ORANGE PARK – The South Carolina man suspected of robbing a Bank of America branch has a troubled history of robbing banks and had only been out of federal prison since early August.
Myron William Ernst, 60, reportedly fled the Orange Park area on Oct. 9 after the calm heist at 29 Blanding Blvd. and drove away in a Lexus that was believed to have a Florida Gators license plate. Ernst’s robbery marked the second robbery at the same branch this year, however, the robbery also proved Ernst was merely returning to the time-honored “scene of the crime.”
According to court records, Ernst first robbed the Bank of America at 29 Blanding Blvd. on June 30, 2008, according to an indictment filed in U.S. District Court in Jacksonville on August 12, 2009. He got away in 2008, with $2,000 from Bank of America.
Currently, along with the Clay County robbery, Ernst is also a suspect of a robbery of a Wells Fargo bank branch in Orlando that took place around 10:30 a.m. on Oct. 5. The Polk County Sheriff’s Office said Ernst is a suspect in a robbery there that took place Oct. 12 where he reportedly fled in driving a stolen gray Ford F-150.
Ernst, who was most recently living in North Charleston, S.C., began his probation on August 10, 2018 after getting out of federal prison. On Sept. 10, 2018, in U.S. District Court in South Carolina, Judge P. Michael Duffy sentenced Ernst to 11 years and 5 months followed by three years of supervised probation. Duffy also ordered Ernst pay $11,000 in restitution at the time of sentencing. Ernst pleaded guilty to six counts of bank robbery.
According to documents filed in South Carolina federal court on Sept. 26, 2018, Ernst’s probation officer went to his residence at an Inn Towne Suites short-stay motel where he lived and worked at Origin Point Brands, a lawn equipment manufacturing company in Summerville, S.C. The federal warrant shows authorities were alerted at 10:17 a.m. on Sept. 26 that Ernst had tampered with his probation tracking device.
Under terms of his probation, Ernst was only allowed to leave his residence between 4:30 a.m. and 7:30 p.m. “for the purposes of employment.” His supervised probation began Aug. 10, 2018 after getting out of federal prison.
“All attempts to contact the offender went unanswered,” states the federal warrant signed by LaSheika S. VanDyke, a U.S. probation officer. “A home visit was subsequently conducted on this same date. Front desk staff at Inn Town Suites provided the probation officer with the offender’s severed transmitter, which they located in the elevator.”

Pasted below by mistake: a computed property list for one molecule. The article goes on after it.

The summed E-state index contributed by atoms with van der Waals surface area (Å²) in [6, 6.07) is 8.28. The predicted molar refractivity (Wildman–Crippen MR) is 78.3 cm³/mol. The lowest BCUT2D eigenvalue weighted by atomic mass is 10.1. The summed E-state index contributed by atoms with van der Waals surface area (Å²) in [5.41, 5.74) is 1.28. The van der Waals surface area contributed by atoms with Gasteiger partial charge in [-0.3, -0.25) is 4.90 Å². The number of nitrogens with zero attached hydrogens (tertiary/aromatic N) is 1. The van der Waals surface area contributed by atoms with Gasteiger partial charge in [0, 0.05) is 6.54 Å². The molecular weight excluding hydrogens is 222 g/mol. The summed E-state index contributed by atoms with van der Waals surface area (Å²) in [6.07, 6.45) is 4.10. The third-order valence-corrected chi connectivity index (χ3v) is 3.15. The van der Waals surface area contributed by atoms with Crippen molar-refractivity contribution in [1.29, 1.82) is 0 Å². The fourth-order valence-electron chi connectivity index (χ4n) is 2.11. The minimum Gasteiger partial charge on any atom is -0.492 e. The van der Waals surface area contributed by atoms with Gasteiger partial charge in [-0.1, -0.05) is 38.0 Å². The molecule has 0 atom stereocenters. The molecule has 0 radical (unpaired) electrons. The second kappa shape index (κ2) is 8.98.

According to the federal warrant, VanDyke said Ernst’s supervisor confirmed Ernst walked off his job on Sept. 21 “and has been terminated.”
Calls to the Origin Point Brands were not returned by Clay Today deadline.
Reports described Ernst as being in shackles wearing a T-shirt emblazoned with the word “tequila” on the front and pants with gray jail stripes. Ernst stood before Judge Duffy and said the robberies were an act of desperation because he had nowhere to live after coming out of a previous prison sentence in Florida.
“I’m not justifying what I did. I just didn’t feel like I had a lot of options,” Ernst told the court.
In the 2010 robbing spree, authorities first indicted Ernst in the Northern District of U.S. District Court in Birmingham, Ala., but his case was then transferred to U.S. District Court in Charleston, S.C. for prosecution.
Evidence presented at the change of plea hearing established that on Aug. 27, 2008, Ernst robbed the Regions Bank on Savannah Highway in Charleston, S.C. Ernst was arrested the following day in Myrtle Beach, S.C, for possession of a stolen vehicle
In Charleston, Ernst walked to a Regions Bank on Aug. 27, 2008 at 9:36 a.m. and silently slipped a teller a note without using a firearm. Federal prosecutors said Ernst had also robbed banks in Huntsville, Montgomery and Mobile, Ala., and Panama City, Fla. In one of his robberies, according to the December 1, 2009 indictment in federal court in Alabama, Ernst stole $2,000 from a Regions Bank in Madison, Ala. on July 7, 2008.
When federal authorities moved to the prosecution phase of the case, prosecutors consolidated Ernst’s Alabama and Florida indictments to U.S. District Court in Charleston using what’s called Rule 20. Under U.S. Justice Department rules, Rule 20 is used, “when an indictment is pending against a person in another district,” and the defendant had stated they want to waive trial and plead guilty.